New South Wales - Colonial period: 1858-1900.
Lines in the north-central region.


The north-central region of New South Wales is defined in this site as being bounded by the region east of Bourke, south of the Queensland border and west of the first telegraph line to Queensland.

The map of the region below shows the main telegraph lines and the telegraph offices opened to about the mid-1880s. The lower part of the map joins to the south-east region (so the Bathurst to Forbes line is described in that region), the left of the map joins to the north-west region beyond Bourke while the right of the map joins to the north-east region which is east of the first telegraph line to Queensland.

The colours used for the telegraph lines on the map indicate the broad time periods with details of developments provided below:

North central

To 1862:

On 21 February 1859 the Department of Lands and Public Works advertised in the Government Gazette for:

"tenders for the supply of material (wire excepted) and for the workmanship necessary for the erection of a line of Electric Telegraph from Parramatta by the line of Railway or main road according to the Superintendent to Bathurst ... the Government supplying the telegraph and binding wire in Sydney".

The advertisement also called for Tenders for the construction of a line to Newcastle from the Blacktown Road.

Construction of the 123 mile line began on 23 May 1859 and was the Bathurst Telegraph Office opened for traffic on 29 December 1859. Intermediate stations were opened at Penrith on 23 March 1860 and at Hartley on 23 April 1860.

In 1851, Edward Hargraves had found gold found in quantity and announced his find in a hotel in Bathurst. Other discoveries were made during the 1850's at Sofala and Hill End. Hence, Bathurst was the first gold centre in Australia.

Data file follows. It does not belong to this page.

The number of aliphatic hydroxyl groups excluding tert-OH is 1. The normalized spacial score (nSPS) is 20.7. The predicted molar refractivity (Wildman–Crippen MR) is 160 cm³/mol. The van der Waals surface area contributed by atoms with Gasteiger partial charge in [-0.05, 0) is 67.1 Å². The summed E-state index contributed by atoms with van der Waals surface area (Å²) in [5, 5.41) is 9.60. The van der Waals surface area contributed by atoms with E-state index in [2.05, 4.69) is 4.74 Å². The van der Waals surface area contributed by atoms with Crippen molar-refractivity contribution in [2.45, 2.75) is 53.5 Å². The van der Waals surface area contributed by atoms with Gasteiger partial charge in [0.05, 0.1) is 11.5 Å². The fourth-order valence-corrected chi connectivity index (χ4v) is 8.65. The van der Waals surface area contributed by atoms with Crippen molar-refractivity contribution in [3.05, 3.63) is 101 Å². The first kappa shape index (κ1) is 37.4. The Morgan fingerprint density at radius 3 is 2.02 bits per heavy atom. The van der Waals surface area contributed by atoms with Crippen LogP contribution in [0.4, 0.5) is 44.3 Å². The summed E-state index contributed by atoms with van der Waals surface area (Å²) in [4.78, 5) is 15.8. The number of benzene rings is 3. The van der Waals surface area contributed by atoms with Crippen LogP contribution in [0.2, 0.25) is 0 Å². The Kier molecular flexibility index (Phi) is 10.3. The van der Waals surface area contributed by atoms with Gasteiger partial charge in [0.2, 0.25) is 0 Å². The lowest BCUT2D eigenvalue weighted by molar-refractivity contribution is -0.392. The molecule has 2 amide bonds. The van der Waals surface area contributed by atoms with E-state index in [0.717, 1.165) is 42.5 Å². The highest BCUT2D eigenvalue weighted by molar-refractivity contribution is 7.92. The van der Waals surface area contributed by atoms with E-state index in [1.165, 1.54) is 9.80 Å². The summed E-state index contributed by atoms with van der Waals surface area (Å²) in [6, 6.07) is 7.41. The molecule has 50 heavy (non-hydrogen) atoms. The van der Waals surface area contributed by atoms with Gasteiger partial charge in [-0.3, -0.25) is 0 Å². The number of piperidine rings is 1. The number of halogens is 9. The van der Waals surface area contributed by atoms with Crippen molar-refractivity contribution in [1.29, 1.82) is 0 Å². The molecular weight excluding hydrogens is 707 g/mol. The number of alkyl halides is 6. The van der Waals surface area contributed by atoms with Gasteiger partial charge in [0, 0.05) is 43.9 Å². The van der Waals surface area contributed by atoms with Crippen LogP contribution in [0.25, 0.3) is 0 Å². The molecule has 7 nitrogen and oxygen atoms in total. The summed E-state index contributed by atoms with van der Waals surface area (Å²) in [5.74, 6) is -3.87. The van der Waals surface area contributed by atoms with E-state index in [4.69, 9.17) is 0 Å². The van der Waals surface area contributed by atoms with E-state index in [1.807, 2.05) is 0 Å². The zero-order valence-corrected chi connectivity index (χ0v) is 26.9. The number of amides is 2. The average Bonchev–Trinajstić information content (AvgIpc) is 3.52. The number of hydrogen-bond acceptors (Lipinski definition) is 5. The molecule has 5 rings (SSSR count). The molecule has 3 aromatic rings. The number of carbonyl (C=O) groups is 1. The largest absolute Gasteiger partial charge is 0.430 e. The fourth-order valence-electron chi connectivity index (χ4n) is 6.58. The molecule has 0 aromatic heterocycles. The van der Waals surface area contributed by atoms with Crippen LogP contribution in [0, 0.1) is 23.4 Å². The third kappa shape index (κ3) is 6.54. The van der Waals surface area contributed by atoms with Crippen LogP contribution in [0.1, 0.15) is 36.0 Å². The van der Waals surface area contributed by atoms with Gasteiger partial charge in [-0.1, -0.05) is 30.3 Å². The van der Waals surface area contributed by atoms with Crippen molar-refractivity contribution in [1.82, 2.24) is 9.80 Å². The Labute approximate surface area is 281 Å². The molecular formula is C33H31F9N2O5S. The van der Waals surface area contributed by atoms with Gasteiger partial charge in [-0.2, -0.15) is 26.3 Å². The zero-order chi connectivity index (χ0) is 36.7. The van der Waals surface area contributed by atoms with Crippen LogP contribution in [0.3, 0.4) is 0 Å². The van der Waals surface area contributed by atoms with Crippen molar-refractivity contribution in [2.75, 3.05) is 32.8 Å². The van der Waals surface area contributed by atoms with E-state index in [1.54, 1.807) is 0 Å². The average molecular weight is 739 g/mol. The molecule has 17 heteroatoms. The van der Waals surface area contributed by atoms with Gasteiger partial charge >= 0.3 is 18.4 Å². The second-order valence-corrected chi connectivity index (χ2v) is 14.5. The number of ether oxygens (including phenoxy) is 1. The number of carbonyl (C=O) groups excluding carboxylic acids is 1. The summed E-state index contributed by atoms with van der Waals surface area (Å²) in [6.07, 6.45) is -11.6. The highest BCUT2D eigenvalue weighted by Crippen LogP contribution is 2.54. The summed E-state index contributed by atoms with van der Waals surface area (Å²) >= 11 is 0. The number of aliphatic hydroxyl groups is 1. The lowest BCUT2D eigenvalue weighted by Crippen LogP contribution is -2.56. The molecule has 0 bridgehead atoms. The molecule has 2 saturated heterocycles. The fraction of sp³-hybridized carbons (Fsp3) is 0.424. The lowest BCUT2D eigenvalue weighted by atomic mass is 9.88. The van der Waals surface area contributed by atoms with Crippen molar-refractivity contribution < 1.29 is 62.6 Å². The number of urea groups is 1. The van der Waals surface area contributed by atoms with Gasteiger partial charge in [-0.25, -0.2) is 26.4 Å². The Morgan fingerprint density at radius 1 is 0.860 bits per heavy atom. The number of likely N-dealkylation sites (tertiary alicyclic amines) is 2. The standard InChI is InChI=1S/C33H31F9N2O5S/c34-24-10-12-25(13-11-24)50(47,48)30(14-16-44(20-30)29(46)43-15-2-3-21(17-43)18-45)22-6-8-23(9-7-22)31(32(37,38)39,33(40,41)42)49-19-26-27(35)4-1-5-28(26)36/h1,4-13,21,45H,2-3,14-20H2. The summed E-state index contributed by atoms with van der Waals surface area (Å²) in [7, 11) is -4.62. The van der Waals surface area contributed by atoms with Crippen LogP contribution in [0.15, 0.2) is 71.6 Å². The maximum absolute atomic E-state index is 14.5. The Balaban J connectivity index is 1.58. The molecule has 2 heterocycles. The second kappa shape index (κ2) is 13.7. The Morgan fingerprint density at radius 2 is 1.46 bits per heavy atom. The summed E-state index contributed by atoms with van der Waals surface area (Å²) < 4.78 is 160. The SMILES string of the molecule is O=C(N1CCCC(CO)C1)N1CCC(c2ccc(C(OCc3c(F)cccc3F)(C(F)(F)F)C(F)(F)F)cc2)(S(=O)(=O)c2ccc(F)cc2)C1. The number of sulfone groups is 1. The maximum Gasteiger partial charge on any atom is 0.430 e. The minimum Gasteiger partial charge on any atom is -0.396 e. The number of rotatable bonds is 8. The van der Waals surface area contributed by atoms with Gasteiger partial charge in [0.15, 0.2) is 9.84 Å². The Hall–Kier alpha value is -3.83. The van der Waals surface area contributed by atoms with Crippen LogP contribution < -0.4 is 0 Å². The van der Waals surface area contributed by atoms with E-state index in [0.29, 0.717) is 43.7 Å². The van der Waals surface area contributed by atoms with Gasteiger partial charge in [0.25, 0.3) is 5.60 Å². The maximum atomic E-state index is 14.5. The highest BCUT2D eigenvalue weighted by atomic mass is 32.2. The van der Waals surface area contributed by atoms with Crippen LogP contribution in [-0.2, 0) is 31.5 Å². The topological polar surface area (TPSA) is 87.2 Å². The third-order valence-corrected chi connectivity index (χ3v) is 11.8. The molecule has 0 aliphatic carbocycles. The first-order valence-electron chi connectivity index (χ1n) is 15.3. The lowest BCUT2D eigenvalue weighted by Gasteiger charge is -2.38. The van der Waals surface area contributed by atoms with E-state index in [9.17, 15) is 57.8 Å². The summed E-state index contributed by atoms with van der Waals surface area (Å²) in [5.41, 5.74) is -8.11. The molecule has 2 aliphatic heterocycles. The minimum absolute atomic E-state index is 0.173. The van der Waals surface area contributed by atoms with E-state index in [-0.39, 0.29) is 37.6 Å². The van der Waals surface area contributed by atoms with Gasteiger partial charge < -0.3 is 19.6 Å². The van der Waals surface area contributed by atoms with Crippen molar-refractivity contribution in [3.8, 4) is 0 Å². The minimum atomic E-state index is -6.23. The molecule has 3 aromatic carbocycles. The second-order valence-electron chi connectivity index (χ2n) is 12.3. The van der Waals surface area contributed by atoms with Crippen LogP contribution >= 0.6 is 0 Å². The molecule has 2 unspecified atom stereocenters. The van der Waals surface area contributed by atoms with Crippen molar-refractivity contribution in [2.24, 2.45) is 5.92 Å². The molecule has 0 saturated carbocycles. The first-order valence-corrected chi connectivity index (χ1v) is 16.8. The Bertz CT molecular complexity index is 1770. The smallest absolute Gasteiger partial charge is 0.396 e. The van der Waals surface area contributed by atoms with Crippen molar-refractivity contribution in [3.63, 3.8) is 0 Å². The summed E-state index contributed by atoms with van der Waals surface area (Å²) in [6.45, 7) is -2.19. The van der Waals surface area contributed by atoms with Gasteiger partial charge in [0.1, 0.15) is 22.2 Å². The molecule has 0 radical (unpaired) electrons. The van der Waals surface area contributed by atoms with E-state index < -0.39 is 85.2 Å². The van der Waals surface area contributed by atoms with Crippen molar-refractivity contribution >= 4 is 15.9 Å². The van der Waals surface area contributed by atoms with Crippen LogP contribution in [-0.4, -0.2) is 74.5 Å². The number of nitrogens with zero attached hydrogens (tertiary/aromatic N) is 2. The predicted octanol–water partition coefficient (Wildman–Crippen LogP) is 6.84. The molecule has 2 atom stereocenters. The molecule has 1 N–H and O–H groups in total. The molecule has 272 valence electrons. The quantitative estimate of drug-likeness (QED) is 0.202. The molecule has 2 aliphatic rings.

Bushrangers soon became numerous in the area from the late 1850s. In 1862, John Piesley was the first of the bushrangers to be hanged in Bathurst Gaol. Ben Hall - one of the most famous bushrangers (although a local of Murrurundi) - carried out his first robbery (with four of his friends) in Bathurst in October 1863. From 1862, Cobb & Co. relocated the centre of its operations to Bathurst. There was, therefore, throughout the period from the mid-1850's a significant need for telegraphic communication to serve the gold prospectors as well as to monitor law and order.

A branch line was constructed from a point just north of One Tree Hill (now Mount Victoria) to Mudgee in 1861. At that time, the Telegraph Office had not been opened at One Tree Hill (that happened in 1868) and there were no intermediate stations before the line reached Mudgee. The reason why this line was constructed was that Mudgee was also significantly affected by the discovery of gold and it was therefore was a more convenient point than Bathurst for many prospectors. The opening of the telegraph office in 1861 was soon after Mudgee had been proclaimed a municipality.

In his Report for 1861, Cracknell makes special note of a new line from Mudgee. At that time, it was not decided whether to take the line to Muswellbrook or to some place north - even as far as Murrurundi. It was felt that the further north the connection was moved, the more advantages would accrue. It was always considered that Cassillis should be on this junction line. Finally the line did go through Cassillis and joined the main line at Murrurundi having linked through Merriwa also. The Murrurundi to Mudgee line was completed about February 1866 (see 1865 Report) and was seen as ensuring more regular communication with the Northern stations in the Colony and with those in Queensland.

In 1862, a line was commenced running to the north-west from Mudgee. It opened in that year to Wellington - 48.5 miles for a cost of £43 per mile. The Wellington Telegraph Office opened on 12 September 1862.

The lines were soon extended west from Bathurst to Orange and then Forbes - the completion of this line being late October 1862. A Telegraph Office was also opened on the goldfields at Sofala (actually three months before the opening of the Post Office).

1863-1872: